Forensic services 'relatively poor'
Forensic services in Northern Ireland are being undermined by backlogs and delays in producing reports for courts, inspectors have found.
While the standards of scientific analysis and quality of reporting within Forensic Science Northern Ireland (FSNI) was good, the time it took to complete the process was a cause for concern, the Criminal Justice Inspection Northern Ireland (CJI) said.
Last year, justice minister David Ford was forced to defend the performance of forensic services after High Court judge Mr Justice Weir heavily criticised delays in providing reports for use in criminal proceedings.
The FSNI labs had a good turn-around record when it came to high priority cases, such as terrorist incidents, but inspectors said performance was "relatively poor" when it came to lower priority "volume crime" investigations, such as burglaries.
FSNI is an agency within the Department of Justice and is Northern Ireland's sole public sector provider of forensic sciences.
While the PSNI has its own in-house forensic branch that focuses primarily on crime scene work, it relies on the FSNI for the majority of its subsequent laboratory analysis.
The PSNI only seeks the services of labs elsewhere in the UK, or abroad, if the type of testing it requires is not provided at the FSNI.
Each year, FSNI produces around 9,000 reports relating to 6,000 cases based on the analysis of about 20,000 exhibits.
A previous CJI inspection in 2009 flagged up a raft of issues of concern, including the need to improve timeliness of reports.
The latest inspection found progress had been made but "considerable work" was still required.
It said improvements would only come with "fundamental changes" to how forensic services in general in Northern Ireland were delivered.
Inspectors said funding arrangements should be looked at, with potentially the Department of Justice assuming the role of central funder rather than the FSNI being paid separately by a number of public organisations, such as the PSNI, Public Prosecution Service or Police Ombudsman's Office.
The CJI found there was a "mismatch" between the projected demands from customers for services and the actual availability and capacity of lab time in FSNI.
The Department of Justice was investing £15 million in new laboratory space at the FSNI's headquarters in Carrickfergus - facilities that would focus on cutting-edge DNA analysis.
Inspectors said this development could produce tangible improvements in outputs, but cautioned that was not inevitable.
"It has the potential to deliver added benefits in terms of volume and timeliness of casework," the CJI report stated.
"But there is also a risk that this investment will not deliver the projected improvements due to inadequate planning, continued delays in the implementation of a new management information system (called Perseus) and resistance to change among some staff."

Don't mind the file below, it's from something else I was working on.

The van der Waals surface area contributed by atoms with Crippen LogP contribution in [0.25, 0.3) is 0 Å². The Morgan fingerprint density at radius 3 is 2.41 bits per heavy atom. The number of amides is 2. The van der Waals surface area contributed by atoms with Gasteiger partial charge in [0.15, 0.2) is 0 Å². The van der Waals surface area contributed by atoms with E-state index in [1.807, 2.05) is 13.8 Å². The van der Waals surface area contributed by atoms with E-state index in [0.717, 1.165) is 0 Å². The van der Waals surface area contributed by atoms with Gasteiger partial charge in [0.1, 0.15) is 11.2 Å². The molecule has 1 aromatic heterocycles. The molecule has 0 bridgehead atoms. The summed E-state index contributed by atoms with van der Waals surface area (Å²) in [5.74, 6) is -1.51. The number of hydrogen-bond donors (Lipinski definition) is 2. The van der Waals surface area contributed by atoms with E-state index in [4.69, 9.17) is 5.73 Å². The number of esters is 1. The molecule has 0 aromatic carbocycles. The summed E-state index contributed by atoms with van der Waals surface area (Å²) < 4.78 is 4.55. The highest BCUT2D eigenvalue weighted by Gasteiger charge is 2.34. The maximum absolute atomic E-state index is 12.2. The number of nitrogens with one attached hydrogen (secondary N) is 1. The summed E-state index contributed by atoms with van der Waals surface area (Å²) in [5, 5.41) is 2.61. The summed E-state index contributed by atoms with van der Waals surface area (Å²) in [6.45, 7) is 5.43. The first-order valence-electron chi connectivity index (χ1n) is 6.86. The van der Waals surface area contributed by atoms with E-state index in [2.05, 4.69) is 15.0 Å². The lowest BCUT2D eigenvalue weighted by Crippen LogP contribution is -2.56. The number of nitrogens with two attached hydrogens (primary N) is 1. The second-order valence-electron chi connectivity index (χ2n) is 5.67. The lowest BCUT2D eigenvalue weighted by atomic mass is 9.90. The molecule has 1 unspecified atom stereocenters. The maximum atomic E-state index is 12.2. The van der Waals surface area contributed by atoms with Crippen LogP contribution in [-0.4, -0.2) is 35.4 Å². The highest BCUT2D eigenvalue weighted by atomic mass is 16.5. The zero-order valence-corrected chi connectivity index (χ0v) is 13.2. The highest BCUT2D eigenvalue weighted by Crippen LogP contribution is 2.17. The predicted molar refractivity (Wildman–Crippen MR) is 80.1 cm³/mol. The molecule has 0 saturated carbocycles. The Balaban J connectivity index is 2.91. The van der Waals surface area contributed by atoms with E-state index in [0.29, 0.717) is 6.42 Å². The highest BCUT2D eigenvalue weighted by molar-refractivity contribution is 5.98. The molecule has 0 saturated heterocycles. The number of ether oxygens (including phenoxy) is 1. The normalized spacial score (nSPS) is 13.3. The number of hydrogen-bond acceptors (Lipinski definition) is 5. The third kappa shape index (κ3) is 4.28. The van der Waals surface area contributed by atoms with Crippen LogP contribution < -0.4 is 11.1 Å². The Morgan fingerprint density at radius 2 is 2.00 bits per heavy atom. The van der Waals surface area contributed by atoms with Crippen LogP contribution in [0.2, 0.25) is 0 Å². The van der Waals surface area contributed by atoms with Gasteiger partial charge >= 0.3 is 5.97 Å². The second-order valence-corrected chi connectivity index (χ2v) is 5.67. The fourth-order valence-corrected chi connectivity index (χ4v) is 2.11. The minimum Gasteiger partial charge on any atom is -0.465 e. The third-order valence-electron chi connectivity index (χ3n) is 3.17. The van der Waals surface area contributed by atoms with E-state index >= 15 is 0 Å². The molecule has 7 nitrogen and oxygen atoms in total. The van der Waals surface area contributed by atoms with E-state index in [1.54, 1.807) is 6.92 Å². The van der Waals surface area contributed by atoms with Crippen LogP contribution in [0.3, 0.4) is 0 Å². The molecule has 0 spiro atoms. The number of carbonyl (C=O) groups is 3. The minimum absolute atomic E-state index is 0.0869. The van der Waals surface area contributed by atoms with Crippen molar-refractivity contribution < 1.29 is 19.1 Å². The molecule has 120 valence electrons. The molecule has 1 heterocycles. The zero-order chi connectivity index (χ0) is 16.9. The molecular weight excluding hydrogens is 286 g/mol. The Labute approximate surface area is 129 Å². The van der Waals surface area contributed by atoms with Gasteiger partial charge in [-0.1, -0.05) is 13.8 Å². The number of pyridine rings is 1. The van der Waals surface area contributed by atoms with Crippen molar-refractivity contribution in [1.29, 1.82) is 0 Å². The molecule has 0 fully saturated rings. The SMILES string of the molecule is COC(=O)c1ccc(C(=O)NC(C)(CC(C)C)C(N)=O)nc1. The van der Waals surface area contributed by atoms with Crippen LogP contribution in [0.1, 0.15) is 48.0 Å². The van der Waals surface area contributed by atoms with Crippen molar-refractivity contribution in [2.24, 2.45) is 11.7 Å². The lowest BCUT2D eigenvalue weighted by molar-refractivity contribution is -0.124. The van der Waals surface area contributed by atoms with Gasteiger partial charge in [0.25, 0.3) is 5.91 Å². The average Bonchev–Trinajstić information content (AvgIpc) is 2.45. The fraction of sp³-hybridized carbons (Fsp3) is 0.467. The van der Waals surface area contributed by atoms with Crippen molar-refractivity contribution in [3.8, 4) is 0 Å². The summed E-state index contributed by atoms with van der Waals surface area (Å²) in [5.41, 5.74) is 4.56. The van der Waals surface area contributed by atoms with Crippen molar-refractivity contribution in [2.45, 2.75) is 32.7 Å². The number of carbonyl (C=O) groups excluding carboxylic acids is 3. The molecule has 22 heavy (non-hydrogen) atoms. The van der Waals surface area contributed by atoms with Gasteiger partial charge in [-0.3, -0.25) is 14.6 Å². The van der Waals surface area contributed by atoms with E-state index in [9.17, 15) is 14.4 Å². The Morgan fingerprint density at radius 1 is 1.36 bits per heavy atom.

CJI deputy chief Inspector James Corrigan said there was a need for forensic services in Northern Ireland to be managed in a more joined-up way within the criminal justice system.
"This inspection found the quality of the scientific analysis and reporting being provided by FSNI was good," he said.
"The organisation has successfully retained external accreditation for its services from UKAS (United Kingdom Accreditation Service) and criminal justice system customers of FSNI were also satisfied with the standard of advice and reports being provided.
"These positive developments along with the commitment of £15 million by the Department of Justice to fund new laboratory accommodation are however being undermined by backlogs and delays in the production of reports that are occurring as FSNI struggles to meet demand for its services.
"To deal with this issue, inspectors have recommended the development of a strategy to support the provision of a seamless service which addresses the funding and delivery of forensic services from crime scene to court.
"The strategy would require the input of the Police Service of Northern Ireland (PSNI) and FSNI as the key providers of forensic services and should be directly linked to the requirements of prosecutors and the needs of the courts."
The deputy chief inspector said the police and FSNI should work together to better manage the demand for forensic science expertise and improve productivity within the laboratory.
"Inspectors welcome the steps that have been taken to date within FSNI to improve efficiency and the 20% increase in capacity already achieved in relation to some drugs analysis and exhibits submitted by the State Pathologist's Department," he added.
"This level of increased productivity needs to be urgently replicated within other specialisms operating within the organisation in order to reduce avoidable delay and minimise criticism that has recently been raised in court.
"We would also support FSNI's efforts to make better use of staff overtime by using it in a targeted manner to address backlogs and spikes in demand for forensic science and maximise value for money."
Responding to the report, Mr Ford said: "An Action Plan has been developed to address the issues identified by the inspectors and progress will be monitored closely.
"In particular, work is ongoing to develop a forensic services strategy that will support the delivery of good quality, timely, cost-effective and sustainable forensic services.
"The agency is also in the process of implementing several initiatives under its Transformation Programme.
"This includes a new case management system and laboratory information management system and new DNA technology (DNA 17) which was launched in December.
"An essential part of the Transformation Programme is the capital investment I have made which will deliver a new laboratory at FSNI, which when complete will meet the highest of European standards.
"This investment will go some way in helping FSNI to respond to the ever changing demands of forensic science."